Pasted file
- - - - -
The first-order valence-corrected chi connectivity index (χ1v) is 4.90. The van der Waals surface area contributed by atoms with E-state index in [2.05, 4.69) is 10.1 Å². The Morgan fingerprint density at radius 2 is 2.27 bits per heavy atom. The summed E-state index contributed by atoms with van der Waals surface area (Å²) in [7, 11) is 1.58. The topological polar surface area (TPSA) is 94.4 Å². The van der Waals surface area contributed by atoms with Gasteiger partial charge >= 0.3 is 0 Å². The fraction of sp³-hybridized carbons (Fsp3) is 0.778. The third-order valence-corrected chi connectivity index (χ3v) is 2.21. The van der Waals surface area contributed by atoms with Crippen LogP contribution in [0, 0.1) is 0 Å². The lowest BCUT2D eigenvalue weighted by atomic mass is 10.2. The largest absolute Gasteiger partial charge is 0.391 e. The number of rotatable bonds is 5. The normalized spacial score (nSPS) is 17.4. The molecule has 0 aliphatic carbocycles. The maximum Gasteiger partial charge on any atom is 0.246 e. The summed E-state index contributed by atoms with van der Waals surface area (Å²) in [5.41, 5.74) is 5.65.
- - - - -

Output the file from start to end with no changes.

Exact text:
The first-order valence-corrected chi connectivity index (χ1v) is 4.90. The van der Waals surface area contributed by atoms with E-state index in [2.05, 4.69) is 10.1 Å². The Morgan fingerprint density at radius 2 is 2.27 bits per heavy atom. The summed E-state index contributed by atoms with van der Waals surface area (Å²) in [7, 11) is 1.58. The topological polar surface area (TPSA) is 94.4 Å². The van der Waals surface area contributed by atoms with Gasteiger partial charge >= 0.3 is 0 Å². The fraction of sp³-hybridized carbons (Fsp3) is 0.778. The third-order valence-corrected chi connectivity index (χ3v) is 2.21. The van der Waals surface area contributed by atoms with Crippen LogP contribution in [0, 0.1) is 0 Å². The lowest BCUT2D eigenvalue weighted by atomic mass is 10.2. The largest absolute Gasteiger partial charge is 0.391 e. The number of rotatable bonds is 5. The normalized spacial score (nSPS) is 17.4. The molecule has 0 aliphatic carbocycles. The maximum Gasteiger partial charge on any atom is 0.246 e. The summed E-state index contributed by atoms with van der Waals surface area (Å²) in [5.41, 5.74) is 5.65.